Death and disarray at America’s racetracks
Published: September 21, 2012
Horse-racing veterinarians are both doctor and drugstore; the more drugs they prescribe, the more money they make.
Only after Bourbon Bandit broke a leg racing last November did his owner, Susan Kayne, learn the full extent of prescription drugs that veterinarians had given him at Belmont Park on Long Island.
Until then, Ms. Kayne had believed that Bourbon Bandit was “sound and healthy”, because that is what her trainer told her, she said. But new veterinary bills arrived, showing that the horse had been treated regularly with clenbuterol, a widely abused medication for breathing problems that can build muscle by mimicking anabolic steroids.
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From Heather Clemenceau:
Members and supporters of the Canadian Horse Defence Coalition now know why Agriculture Minister Gerry Ritz is seldom available to respond to enquiries – he’s been getting busy ratcheting up the travel expenses on the world stage.
Please read the complete, enlightening article here
Wild for Life Foundation
Saving America’s Horses
Los Angeles, CA
Sept 10, 2012
America’s horses are disappearing and along with them goes a part of us. We can’t bring back those we’ve lost, but we have the power to make a difference for generations to come.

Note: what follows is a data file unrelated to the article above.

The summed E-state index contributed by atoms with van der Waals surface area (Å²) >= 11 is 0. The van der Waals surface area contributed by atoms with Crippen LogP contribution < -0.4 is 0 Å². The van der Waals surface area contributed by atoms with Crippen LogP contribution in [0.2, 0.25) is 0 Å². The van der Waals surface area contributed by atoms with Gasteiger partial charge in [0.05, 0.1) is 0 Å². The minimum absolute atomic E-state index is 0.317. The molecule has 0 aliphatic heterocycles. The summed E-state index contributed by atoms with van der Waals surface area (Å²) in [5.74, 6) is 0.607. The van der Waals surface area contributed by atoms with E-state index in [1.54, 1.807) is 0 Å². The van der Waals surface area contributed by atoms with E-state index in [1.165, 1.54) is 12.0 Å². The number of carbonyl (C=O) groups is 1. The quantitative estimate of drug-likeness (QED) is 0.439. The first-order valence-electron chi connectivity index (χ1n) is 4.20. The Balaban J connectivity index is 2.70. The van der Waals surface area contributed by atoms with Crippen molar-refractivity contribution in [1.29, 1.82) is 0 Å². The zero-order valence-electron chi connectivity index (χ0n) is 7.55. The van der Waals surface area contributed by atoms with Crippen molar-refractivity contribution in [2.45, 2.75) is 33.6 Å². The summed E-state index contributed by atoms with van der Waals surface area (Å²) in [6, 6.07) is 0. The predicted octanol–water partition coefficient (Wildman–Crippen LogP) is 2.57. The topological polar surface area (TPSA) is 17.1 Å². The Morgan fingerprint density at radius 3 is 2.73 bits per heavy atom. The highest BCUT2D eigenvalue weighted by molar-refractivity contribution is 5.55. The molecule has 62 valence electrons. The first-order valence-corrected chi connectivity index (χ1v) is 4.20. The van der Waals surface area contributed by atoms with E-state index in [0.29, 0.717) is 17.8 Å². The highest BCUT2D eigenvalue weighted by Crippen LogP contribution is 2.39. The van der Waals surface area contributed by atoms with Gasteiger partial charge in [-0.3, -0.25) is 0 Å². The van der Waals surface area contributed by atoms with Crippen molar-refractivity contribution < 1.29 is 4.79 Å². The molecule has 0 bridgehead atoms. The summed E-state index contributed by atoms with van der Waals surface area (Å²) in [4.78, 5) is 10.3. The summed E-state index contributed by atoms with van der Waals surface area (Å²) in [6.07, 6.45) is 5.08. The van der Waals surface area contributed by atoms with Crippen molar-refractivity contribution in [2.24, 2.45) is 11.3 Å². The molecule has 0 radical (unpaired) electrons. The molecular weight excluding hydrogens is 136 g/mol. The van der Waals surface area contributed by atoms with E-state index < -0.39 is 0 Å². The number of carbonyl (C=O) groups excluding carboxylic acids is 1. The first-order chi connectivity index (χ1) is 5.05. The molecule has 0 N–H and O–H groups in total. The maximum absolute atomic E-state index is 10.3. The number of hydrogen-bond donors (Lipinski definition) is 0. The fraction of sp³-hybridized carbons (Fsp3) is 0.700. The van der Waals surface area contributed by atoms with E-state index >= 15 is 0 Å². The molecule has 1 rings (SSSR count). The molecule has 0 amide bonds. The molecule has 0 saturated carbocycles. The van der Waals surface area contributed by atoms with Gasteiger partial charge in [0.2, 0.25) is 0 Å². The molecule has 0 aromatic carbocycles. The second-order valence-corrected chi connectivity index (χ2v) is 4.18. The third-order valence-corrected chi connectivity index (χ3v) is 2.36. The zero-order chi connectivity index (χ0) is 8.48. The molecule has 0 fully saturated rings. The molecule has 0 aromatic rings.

Canadian Horse Defense Coalition is pleased to take part with Animal Law Coalition, The R.A.CE.FUND, True Cowboy Magazine, Animal Advocate TV, Americans Against Horse Slaughter and others who are raising awareness and support for Wild for Life Foundation‘s campaign to put SAVING AMERICA’S HORSES in theaters this year.
But more support is needed! Please help bring this important film to the public eye. Support SAVING AMERICA’S HORSES http://www.indiegogo.com/savingamericashorses?a=1019048
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By Luke Hendry, The Intelligencer
Monday, September 10, 2012 6:31:29 EDT PM
“For horses that haven’t had a lot done with them they’re really friendly,” society manager Jenny Duffy said Monday.
The horses — two colts and a filly, all yearlings — are, however, in need of care. All three have hernias and it’s not yet known if the society can afford the surgery.
“We’re hoping a local vet can do it,” Duffy said. “To send her off Guelph would be money that we just don’t have.”
All need grooming and are underweight, but the colts are in better shape and may soon be ready for adoption.
Duffy said the trio was bought for $5 per horse at the auction barn in Hoard’s Station, northwest of Stirling-Rawdon. But the “well-meaning” buyer died, she said.
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